The APPs are intended to replace the existing two sets of principles in the Privacy Act. The IPPs which apply to Australian Government Agencies and the NPPs that apply to private sector organisations. It is anticipated that a single set of principles will simplify privacy obligations in Australia and reduce confusion and duplication.
One aspect of the reformed APPs includes making the Privacy Act the primary vehicle for people to access and correct the personal information held on them by Australian government agencies. As you know the FOI Act is currently the way in which people exercise those rights.
Another significant change include a new requirement on government agencies to consider how they collect sensitive information – that is, information relating to ethnic origins, political opinions, religious or philosophical beliefs, sexual preferences, criminal records and health information. This is a category of personal information that does not currently appear in the IPPs which apply to Australian government agencies.
Further, Australian government agencies will also need to apply a new transborder data flow principle which will make entities, covered by the Privacy Act accountable for any disclosure of personal information outside Australia, unless one of a number of exceptions applies.
Other changes on the horizon are new laws to strengthen the powers of the Commissioners.
By way of example, under the current Act, we are unable to impose a penalty on an agency or organisation when we have initiated an investigation on our own motion, that is, without a complaint from an individual. Currently, in such circumstances, we work with the agency or organisation to ensure ongoing compliance and better privacy practice.
The Government has indicated that it intends to make amendments so that the Commissioners can:
- make an enforceable determination on an own motion investigation;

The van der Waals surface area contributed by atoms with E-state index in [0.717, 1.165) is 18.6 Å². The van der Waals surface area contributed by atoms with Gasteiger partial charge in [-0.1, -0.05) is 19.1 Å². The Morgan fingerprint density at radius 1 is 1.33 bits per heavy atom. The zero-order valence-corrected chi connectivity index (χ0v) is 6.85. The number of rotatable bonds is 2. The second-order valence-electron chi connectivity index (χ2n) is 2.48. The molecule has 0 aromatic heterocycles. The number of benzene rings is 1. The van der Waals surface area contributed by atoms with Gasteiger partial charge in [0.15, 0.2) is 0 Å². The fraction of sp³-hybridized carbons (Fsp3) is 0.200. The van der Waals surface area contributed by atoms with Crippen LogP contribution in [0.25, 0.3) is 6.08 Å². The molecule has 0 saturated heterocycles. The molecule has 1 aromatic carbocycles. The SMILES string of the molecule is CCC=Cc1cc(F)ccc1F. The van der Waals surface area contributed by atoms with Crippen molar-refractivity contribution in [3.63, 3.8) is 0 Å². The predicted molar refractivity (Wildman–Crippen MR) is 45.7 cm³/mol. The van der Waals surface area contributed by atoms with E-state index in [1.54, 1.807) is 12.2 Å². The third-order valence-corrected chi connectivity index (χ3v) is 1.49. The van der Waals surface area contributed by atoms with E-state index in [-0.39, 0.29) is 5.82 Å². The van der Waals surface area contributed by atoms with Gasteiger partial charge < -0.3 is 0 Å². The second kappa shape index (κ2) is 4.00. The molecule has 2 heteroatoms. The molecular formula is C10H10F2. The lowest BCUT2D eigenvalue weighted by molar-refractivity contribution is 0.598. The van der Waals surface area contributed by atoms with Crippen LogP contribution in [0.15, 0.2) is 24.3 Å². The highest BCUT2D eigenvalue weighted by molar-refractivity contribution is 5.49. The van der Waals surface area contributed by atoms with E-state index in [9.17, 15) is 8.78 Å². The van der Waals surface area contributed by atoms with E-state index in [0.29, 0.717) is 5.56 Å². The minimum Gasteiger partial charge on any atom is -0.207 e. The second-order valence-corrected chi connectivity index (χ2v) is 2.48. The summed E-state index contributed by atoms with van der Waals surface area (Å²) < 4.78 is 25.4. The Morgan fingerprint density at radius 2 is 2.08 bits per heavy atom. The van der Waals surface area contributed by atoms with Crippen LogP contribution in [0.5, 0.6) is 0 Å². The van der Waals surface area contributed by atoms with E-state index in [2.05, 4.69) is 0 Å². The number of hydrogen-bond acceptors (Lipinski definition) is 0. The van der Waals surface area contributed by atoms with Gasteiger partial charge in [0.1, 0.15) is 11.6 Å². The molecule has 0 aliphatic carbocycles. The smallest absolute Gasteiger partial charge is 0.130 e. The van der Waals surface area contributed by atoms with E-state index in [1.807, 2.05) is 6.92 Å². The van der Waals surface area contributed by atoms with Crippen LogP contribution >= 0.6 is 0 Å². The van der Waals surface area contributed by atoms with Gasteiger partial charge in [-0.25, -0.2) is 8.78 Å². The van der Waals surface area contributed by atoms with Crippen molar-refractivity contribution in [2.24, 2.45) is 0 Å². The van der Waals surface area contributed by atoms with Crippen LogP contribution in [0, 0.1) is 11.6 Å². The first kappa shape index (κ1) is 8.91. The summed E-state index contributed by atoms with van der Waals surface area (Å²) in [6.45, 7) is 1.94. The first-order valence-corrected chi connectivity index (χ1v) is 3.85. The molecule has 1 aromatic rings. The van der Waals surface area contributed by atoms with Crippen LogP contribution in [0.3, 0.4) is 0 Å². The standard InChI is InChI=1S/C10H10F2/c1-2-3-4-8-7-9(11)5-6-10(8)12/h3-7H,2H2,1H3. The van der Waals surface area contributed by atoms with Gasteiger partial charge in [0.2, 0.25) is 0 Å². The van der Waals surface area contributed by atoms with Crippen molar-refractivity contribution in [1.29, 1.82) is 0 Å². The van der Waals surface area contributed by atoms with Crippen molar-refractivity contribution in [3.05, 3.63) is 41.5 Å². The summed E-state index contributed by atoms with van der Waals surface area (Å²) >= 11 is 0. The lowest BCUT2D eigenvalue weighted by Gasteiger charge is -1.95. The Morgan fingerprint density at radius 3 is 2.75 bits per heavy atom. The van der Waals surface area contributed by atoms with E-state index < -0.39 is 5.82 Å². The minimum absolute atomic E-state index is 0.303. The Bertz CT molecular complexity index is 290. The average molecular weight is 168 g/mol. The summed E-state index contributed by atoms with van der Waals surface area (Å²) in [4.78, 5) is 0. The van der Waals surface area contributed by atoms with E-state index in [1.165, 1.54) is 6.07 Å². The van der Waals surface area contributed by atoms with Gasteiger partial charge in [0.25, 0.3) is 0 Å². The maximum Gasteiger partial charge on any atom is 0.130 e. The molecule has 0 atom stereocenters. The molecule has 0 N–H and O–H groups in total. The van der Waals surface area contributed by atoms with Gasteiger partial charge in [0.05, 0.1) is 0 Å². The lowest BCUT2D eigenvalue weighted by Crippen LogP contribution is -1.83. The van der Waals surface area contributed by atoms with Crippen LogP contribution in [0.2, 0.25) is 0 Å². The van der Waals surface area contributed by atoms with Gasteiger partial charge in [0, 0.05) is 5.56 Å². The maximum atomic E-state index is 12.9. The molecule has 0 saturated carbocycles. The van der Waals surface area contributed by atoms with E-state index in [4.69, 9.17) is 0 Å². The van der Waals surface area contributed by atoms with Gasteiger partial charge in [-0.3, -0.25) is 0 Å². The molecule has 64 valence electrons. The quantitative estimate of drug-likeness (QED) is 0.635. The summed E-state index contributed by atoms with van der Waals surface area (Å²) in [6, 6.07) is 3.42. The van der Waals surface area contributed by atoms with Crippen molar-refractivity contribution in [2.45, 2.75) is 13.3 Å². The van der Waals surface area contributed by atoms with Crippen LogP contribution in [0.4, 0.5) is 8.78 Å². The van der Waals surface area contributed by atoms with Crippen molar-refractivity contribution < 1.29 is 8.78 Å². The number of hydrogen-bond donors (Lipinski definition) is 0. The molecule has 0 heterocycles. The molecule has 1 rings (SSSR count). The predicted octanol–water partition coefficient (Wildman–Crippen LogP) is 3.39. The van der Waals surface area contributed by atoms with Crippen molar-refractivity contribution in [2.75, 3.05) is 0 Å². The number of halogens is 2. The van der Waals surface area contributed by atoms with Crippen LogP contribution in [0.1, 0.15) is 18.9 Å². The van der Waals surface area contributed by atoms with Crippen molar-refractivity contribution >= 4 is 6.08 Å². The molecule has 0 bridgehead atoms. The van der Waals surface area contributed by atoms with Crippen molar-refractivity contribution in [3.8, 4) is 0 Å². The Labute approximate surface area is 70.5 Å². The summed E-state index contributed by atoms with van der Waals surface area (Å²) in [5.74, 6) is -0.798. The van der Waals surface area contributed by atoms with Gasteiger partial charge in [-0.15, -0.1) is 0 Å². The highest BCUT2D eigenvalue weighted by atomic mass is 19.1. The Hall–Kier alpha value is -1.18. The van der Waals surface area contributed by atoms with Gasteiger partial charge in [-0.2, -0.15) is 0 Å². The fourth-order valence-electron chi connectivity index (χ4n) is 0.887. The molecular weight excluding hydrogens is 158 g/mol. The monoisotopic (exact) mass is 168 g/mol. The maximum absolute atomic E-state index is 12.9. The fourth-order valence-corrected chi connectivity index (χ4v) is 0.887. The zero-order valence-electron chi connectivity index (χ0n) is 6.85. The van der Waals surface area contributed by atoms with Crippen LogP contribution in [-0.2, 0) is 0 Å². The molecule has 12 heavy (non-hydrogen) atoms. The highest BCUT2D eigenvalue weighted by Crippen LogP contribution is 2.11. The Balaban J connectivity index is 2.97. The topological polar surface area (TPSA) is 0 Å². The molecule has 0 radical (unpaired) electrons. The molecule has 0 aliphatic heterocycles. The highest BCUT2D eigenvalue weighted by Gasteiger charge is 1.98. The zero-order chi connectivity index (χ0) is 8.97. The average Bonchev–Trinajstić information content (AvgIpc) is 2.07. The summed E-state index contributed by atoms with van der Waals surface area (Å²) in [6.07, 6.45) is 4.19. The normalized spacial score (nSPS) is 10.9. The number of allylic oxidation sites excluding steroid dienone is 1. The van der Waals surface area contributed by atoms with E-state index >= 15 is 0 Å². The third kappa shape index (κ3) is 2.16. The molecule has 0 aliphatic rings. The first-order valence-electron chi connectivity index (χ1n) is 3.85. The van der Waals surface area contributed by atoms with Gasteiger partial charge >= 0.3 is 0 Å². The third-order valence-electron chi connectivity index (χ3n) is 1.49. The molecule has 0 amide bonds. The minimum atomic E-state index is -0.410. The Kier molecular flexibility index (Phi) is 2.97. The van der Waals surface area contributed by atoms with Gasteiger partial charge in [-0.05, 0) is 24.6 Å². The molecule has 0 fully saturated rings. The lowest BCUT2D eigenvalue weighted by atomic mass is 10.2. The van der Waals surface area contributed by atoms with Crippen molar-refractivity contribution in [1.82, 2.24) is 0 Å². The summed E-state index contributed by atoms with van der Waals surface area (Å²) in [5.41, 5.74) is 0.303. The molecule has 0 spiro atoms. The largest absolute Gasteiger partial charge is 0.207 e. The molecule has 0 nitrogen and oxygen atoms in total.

- accept undertakings from agencies or organisations and, if necessary, enforce those (through a court); and
- seek (through a court) a civil penalty for serious or repeated offences.
At the end of the day, we would rather not have to use such powers. Our recent experiences in relation to the Google Street View and Vodafone cases show how agreed undertakings can operate successfully. Nevertheless, additional powers for the Commissioners will provide added credibility for enforcement of privacy law, reinforce the significance of privacy compliance, and give everyone an even greater incentive to take privacy more seriously.
Other recommendations still to be considered are the introduction of mandatory data breach notification laws and the review of exemptions from the Privacy Act applicable to small business, employee records, political parties and media organisations.
In terms of proposed refinements to the journalism exemption, vigorous debate continues alongside another significant recommendation proposed by the ALRC – and that is a statutory cause of action for breach of privacy. This would give individuals, in certain circumstances, a right to sue for serious invasion of privacy. You would have seen an issues paper on this subject recently released by the government.
This is an extremely interesting debate. A statutory right to privacy could reinforce the concept that privacy is a human right that warrants specific recognition and protection within the Australian.